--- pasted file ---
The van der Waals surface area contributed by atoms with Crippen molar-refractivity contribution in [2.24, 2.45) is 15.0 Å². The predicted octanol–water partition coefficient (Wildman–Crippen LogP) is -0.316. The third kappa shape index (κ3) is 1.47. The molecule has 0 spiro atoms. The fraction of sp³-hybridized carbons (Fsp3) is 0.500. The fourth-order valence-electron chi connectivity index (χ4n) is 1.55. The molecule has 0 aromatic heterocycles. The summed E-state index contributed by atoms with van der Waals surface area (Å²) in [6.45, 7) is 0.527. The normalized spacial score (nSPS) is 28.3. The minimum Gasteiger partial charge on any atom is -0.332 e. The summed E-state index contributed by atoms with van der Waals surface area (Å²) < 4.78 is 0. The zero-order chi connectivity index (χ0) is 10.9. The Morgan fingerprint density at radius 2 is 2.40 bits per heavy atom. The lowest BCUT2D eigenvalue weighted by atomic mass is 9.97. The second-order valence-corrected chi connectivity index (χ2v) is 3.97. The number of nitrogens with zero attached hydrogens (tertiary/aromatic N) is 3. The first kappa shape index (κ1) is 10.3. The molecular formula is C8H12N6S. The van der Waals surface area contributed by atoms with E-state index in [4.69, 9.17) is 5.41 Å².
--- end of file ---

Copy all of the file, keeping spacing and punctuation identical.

The van der Waals surface area contributed by atoms with Crippen molar-refractivity contribution in [2.24, 2.45) is 15.0 Å². The predicted octanol–water partition coefficient (Wildman–Crippen LogP) is -0.316. The third kappa shape index (κ3) is 1.47. The molecule has 0 spiro atoms. The fraction of sp³-hybridized carbons (Fsp3) is 0.500. The fourth-order valence-electron chi connectivity index (χ4n) is 1.55. The molecule has 0 aromatic heterocycles. The summed E-state index contributed by atoms with van der Waals surface area (Å²) in [6.45, 7) is 0.527. The normalized spacial score (nSPS) is 28.3. The minimum Gasteiger partial charge on any atom is -0.332 e. The summed E-state index contributed by atoms with van der Waals surface area (Å²) < 4.78 is 0. The zero-order chi connectivity index (χ0) is 10.9. The Morgan fingerprint density at radius 2 is 2.40 bits per heavy atom. The lowest BCUT2D eigenvalue weighted by atomic mass is 9.97. The second-order valence-corrected chi connectivity index (χ2v) is 3.97. The number of nitrogens with zero attached hydrogens (tertiary/aromatic N) is 3. The first kappa shape index (κ1) is 10.3. The molecular formula is C8H12N6S. The van der Waals surface area contributed by atoms with E-state index in [4.69, 9.17) is 5.41 Å².